Hill’s Prescription Diet R/D Canine (Dry)

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Rating: ☆☆☆☆☆

Hill’s Prescription Diet R/D Canine dog food is not rated due to its intentional therapeutic design.

The Hill’s Prescription R/D Canine product line includes one dry dog food, a recipe designed to help in the treatment of overweight pets.

Hill's Prescription Diet R/D Canine Weight Reduction

Dry Dog Food

Estimated Dry Matter Nutrient Content

Protein = 35% | Fat = 8% | Carbs = 49%

Ingredients: Whole grain corn, corn gluten meal, chicken by-product meal, powdered cellulose, soybean meal, soybean mill run, chicken liver flavor, dried beet pulp, pork liver flavor, soybean oil, lactic acid, caramel color, pork fat, dl-methionine, l-lysine, potassium chloride, choline chloride, iodized salt, vitamins (vitamin E supplement, l-ascorbyl-2-polyphosphate (source of vitamin C), niacin supplement, thiamine mononitrate, vitamin A supplement, calcium pantothenate, vitamin B12 supplement, pyridoxine hydrochloride, riboflavin supplement, biotin, folic acid, vitamin D3 supplement), calcium carbonate, minerals (manganese sulfate, ferrous sulfate, zinc oxide, copper sulfate, calcium iodate, sodium selenite), taurine, l-carnitine, mixed tocopherols for freshness, natural flavors , beta-carotene

Fiber (estimated dry matter content) = 12.7%

Red items when present indicate controversial ingredients

Estimated Nutrient Content
MethodProteinFatCarbs
Guaranteed Analysis35%8%NA
Dry Matter Basis35%8%49%
Calorie Weighted Basis33%19%48%

The first ingredient in this dog food is corn. Corn is an inexpensive and controversial cereal grain. And aside from its energy content, this grain is of only modest nutritional value to a dog.

For this reason, we do not consider corn a preferred component in any dog food.

The second ingredient is corn gluten meal. Gluten is the rubbery residue remaining once corn has had most of its starchy carbohydrate washed out of it.

Although corn gluten meal contains 60% protein, this ingredient would be expected to have a lower biological value than meat.

And less costly plant-based products like this can notably boost the total protein reported on the label — a factor that must be considered when judging the actual meat content of this dog food.

The third ingredient is chicken by-product meal, a dry rendered product of slaughterhouse waste. It’s made from what’s left of a slaughtered chicken after all the prime cuts have been removed.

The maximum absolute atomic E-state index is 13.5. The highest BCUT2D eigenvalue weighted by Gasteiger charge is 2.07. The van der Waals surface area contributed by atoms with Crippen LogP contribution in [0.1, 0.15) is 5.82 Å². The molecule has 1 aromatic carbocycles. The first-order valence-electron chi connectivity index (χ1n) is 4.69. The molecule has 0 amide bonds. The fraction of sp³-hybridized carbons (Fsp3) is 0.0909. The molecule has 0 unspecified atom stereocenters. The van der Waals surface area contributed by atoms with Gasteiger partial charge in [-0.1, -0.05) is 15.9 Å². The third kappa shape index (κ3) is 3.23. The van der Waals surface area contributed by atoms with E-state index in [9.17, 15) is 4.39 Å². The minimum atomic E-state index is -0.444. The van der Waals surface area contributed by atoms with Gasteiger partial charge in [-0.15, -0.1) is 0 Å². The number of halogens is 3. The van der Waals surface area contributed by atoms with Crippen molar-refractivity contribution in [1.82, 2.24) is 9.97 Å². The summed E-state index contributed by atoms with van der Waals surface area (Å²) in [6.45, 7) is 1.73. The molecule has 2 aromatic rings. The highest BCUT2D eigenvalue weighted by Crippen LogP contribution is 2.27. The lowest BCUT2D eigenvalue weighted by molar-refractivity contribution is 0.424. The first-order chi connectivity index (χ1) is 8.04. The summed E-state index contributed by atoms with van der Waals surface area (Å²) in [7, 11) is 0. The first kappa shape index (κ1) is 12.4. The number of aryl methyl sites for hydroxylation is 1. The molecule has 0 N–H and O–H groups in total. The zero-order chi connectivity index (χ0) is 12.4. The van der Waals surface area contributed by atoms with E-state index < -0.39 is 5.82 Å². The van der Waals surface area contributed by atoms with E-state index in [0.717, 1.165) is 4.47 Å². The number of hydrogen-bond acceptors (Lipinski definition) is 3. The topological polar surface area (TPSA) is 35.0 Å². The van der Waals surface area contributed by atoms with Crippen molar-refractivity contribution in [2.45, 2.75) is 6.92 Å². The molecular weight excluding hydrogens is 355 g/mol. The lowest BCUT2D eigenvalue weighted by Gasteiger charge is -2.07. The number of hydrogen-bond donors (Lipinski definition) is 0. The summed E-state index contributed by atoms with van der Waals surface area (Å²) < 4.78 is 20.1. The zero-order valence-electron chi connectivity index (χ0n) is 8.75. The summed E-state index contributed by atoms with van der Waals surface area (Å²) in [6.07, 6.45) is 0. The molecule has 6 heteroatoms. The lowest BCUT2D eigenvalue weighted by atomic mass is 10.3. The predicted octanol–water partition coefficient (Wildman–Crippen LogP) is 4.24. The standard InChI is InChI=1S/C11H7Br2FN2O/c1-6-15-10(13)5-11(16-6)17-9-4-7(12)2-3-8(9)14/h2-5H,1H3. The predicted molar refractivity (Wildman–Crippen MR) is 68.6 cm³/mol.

In addition to organs (the nourishing part), this stuff can contain almost anything — feet, beaks, undeveloped eggs — anything except feathers.

On the brighter side, by-product meals are meat concentrates and contain nearly 300% more protein than fresh chicken.

In any case, although this item contains all the amino acids a dog needs, we consider chicken by-products an inexpensive, lower quality ingredient.

The fourth ingredient is powdered cellulose, a non-digestible plant fiber usually made from the by-products of vegetable processing. Except for the usual benefits of fiber, powdered cellulose provides no nutritional value to a dog.

The fifth ingredient is soybean meal, a by-product of soybean oil production more commonly found in farm animal feeds.

Although soybean meal contains 48% protein, this ingredient would be expected to have a lower biological value than meat.

And less costly plant-based products like this can notably boost the total protein reported on the label — a factor that must be considered when judging the actual meat content of this dog food.

The sixth ingredient is soybean mill run. Mill run is a by-product, mostly the hulls of soybeans remaining after processing the beans into meal. This is nothing more than a cheap, low-quality filler more commonly found in cattle feeds.

After the chicken liver flavor, we find beet pulp. Beet pulp is a controversial ingredient, a high fiber by-product of sugar beet processing.

Some denounce beet pulp as an inexpensive filler while others cite its outstanding intestinal health and blood sugar benefits.

We only call your attention here to the controversy and believe the inclusion of beet pulp in reasonable amounts in most dog foods is entirely acceptable.

From here, the list goes on to include a number of other items.

But to be realistic, ingredients located this far down the list (other than nutritional supplements) are not likely to affect the overall rating of this product.

With XXX notable exceptions

First, soybean oil is red flagged here only due to its rumored (yet unlikely) link to canine food allergies.

However, since soybean oil is high in omega-6 fatty acids and contains no omega-3’s, it’s considered less nutritious than flaxseed oil or a named animal fat.

Next, caramel is a natural coloring agent made by caramelizing carbohydrates. It’s used by pet food manufacturers to impart a golden brown tint to the finished product.

However, the concentrated version of this ingredient commonly known as caramel coloring has been more recently considered controversial and found to cause cancer in laboratory animals.1